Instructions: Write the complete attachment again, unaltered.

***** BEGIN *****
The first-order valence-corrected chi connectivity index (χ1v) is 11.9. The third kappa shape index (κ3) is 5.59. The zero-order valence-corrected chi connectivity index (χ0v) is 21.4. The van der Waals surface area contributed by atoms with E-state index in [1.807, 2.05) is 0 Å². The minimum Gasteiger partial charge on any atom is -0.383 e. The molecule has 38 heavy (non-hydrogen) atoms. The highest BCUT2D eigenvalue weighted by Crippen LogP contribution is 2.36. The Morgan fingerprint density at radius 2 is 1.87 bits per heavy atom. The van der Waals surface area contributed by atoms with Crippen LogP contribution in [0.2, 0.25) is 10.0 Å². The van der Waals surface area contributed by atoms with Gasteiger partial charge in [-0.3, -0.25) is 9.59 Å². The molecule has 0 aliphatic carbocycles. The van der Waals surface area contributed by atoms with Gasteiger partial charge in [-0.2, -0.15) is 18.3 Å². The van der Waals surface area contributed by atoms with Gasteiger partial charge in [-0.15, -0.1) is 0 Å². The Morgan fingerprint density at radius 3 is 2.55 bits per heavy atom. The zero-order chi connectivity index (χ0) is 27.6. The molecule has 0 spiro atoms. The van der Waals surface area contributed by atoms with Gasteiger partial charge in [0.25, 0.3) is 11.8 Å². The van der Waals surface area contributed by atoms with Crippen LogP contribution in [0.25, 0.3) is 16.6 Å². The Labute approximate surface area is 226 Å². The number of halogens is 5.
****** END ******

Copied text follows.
The first-order valence-corrected chi connectivity index (χ1v) is 11.9. The third kappa shape index (κ3) is 5.59. The zero-order valence-corrected chi connectivity index (χ0v) is 21.4. The van der Waals surface area contributed by atoms with E-state index in [1.807, 2.05) is 0 Å². The minimum Gasteiger partial charge on any atom is -0.383 e. The molecule has 38 heavy (non-hydrogen) atoms. The highest BCUT2D eigenvalue weighted by Crippen LogP contribution is 2.36. The Morgan fingerprint density at radius 2 is 1.87 bits per heavy atom. The van der Waals surface area contributed by atoms with Crippen LogP contribution in [0.2, 0.25) is 10.0 Å². The van der Waals surface area contributed by atoms with Gasteiger partial charge in [-0.3, -0.25) is 9.59 Å². The molecule has 0 aliphatic carbocycles. The van der Waals surface area contributed by atoms with Gasteiger partial charge in [-0.2, -0.15) is 18.3 Å². The van der Waals surface area contributed by atoms with Gasteiger partial charge in [-0.15, -0.1) is 0 Å². The Morgan fingerprint density at radius 3 is 2.55 bits per heavy atom. The zero-order chi connectivity index (χ0) is 27.6. The molecule has 0 spiro atoms. The van der Waals surface area contributed by atoms with Gasteiger partial charge in [0.25, 0.3) is 11.8 Å². The van der Waals surface area contributed by atoms with Crippen LogP contribution in [0.25, 0.3) is 16.6 Å². The Labute approximate surface area is 226 Å². The number of halogens is 5.